For years now Call of Duty has drawn the ire of gamers both young and old who believe the franchise has fallen into a creative rut since blowing the lid off the FPS genre with Modern Warfare 1. As a result, many have criticized the franchise to no end; trying anything and everything in the hopes COD would return to its former glory.
However, some of Call of Duty‘s biggest critics aren’t even gamers at all, some see the game in a different light — not as a disappointing retail product, but as an indictment of foreign politics in far off countries. One such critic that has popped up just this week is Manuel Noriega, noted Panamanian dictator during the ’80s. But while most Call of Duty detractors keep their criticism to strongly worded letters and comments, Noriega is taking things a step further and suing publisher Activision for using his likeness in Black Ops 2.
For those who might not have played Black Ops 2, Noriega plays a central role in the mission “Suffer With Me,” in which the Mason and Woods try and capture the dictator. Of course, things don’t go according to plan and Noriega ends up getting away. But the mission doesn’t hold back in painting a clear picture of Noriega, both recreating his likeness in the game and showcasing him as a ruthless individual.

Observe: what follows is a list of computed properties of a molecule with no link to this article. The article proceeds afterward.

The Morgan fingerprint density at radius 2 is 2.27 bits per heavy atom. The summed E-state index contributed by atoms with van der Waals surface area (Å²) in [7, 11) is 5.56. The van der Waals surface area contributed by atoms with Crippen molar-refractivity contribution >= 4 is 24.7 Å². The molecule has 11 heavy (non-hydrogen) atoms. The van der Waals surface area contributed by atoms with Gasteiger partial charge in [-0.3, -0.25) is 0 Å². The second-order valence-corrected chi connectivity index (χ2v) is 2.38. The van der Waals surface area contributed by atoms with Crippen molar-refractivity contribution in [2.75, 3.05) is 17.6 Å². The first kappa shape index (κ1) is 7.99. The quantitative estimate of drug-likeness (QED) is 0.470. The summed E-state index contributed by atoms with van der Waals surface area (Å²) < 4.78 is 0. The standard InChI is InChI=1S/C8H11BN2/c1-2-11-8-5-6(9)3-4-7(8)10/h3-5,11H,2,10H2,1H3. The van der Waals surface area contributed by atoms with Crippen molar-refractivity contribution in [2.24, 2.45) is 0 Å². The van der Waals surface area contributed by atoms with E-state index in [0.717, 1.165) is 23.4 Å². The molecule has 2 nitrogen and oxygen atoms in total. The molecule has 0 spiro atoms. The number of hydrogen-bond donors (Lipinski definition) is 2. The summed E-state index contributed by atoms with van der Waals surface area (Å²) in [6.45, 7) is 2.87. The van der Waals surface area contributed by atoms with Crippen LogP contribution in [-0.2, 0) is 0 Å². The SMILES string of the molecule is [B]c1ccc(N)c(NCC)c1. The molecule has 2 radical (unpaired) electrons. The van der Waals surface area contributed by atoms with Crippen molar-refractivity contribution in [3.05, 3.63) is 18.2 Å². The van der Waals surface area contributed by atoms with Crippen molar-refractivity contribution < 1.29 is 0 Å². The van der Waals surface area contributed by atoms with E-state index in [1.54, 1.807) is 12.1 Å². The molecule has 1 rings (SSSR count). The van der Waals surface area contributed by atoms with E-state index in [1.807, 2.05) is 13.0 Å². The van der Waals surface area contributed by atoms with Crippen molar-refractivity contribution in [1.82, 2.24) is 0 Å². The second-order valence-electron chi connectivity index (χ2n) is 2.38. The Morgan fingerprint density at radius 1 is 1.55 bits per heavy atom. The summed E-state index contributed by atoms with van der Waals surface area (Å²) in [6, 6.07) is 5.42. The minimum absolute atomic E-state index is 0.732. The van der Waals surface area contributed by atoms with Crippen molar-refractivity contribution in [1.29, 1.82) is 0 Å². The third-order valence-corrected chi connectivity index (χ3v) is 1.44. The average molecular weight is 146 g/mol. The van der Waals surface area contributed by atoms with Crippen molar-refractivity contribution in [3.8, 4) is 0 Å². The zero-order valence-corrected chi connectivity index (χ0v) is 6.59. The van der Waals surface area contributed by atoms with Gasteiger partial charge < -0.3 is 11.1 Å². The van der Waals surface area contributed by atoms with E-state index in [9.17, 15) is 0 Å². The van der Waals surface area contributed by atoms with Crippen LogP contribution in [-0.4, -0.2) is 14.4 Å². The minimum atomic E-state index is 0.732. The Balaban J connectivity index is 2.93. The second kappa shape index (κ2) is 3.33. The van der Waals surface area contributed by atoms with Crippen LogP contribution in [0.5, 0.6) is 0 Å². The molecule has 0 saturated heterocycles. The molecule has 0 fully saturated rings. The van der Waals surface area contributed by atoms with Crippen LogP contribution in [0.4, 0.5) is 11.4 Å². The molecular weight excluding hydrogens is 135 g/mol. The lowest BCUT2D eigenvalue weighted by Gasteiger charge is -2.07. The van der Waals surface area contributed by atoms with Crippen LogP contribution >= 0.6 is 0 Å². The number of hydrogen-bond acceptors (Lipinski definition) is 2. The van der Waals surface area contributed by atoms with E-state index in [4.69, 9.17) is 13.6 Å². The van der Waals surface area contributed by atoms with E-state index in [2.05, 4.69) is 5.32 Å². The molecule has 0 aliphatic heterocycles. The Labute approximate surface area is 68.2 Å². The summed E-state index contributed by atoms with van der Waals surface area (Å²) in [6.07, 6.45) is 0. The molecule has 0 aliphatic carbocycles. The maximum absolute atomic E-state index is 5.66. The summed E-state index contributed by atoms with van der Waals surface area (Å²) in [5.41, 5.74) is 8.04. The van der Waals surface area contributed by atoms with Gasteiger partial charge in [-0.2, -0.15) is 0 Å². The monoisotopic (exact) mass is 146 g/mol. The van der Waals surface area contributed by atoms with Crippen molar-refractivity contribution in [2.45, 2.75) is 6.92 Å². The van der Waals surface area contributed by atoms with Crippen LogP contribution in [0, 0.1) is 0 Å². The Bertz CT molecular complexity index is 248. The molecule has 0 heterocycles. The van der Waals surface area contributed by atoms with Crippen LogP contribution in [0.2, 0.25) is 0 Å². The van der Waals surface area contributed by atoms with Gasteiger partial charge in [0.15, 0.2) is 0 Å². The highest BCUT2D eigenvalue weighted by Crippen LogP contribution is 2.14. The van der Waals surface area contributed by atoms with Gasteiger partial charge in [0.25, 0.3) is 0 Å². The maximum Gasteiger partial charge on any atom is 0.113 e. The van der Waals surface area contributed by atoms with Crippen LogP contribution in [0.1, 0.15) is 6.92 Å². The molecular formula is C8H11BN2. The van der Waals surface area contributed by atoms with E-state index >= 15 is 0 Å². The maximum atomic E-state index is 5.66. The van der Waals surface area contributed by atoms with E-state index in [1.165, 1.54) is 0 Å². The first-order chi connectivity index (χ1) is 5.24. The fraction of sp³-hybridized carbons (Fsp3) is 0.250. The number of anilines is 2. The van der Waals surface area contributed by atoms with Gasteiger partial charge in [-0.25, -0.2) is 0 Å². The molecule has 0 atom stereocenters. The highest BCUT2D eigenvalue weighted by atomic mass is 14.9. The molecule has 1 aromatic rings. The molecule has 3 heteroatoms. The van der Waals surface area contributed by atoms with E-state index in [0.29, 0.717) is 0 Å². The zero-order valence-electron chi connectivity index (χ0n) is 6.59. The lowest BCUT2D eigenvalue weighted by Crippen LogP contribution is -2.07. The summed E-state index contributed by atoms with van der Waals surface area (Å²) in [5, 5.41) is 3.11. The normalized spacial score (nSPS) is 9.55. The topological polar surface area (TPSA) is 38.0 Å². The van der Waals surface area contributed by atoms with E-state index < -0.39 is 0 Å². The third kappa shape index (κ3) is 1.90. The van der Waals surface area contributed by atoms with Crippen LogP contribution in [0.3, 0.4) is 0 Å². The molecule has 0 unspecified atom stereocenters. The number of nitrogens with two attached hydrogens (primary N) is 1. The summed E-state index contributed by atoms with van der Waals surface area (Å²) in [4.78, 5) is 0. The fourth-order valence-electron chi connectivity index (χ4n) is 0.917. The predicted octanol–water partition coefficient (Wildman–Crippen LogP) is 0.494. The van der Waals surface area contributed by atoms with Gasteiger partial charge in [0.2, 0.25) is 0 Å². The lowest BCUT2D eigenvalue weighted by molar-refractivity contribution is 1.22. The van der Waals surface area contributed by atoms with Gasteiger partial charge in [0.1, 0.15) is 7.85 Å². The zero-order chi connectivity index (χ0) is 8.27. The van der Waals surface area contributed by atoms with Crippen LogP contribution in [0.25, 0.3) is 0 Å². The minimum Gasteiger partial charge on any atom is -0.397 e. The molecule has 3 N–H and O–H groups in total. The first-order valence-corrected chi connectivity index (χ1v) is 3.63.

So, obviously Noriega didn’t take too kindly to this representation and he considers it “blatant misuse, unlawful exploitation, and misappropriation for economic gain.” There’s no word on how much Noriega is seeking in damages, though.
While it’s unclear how much of a case Noriega has, he certainly has firmer ground to stand on than, say, Lindsay Lohan, who is suing developer Rockstar Games for allegedly using her likeness in Grand Theft Auto 5. And we emphasize the word allegedly, because the connections between the so-called Lohan parody and the actually actress are slight. Noriega, on the other hand, is most definitely in Black Ops 2 and his depiction is less than flattering, but he was a Panamanian dictator and he was sentenced to prison…twice.
Ultimately, given the cash cow that is Call of Duty we suspect that Activision will settle this issue out of court, unless they feel this is a winnable case. We’ll keep you posted.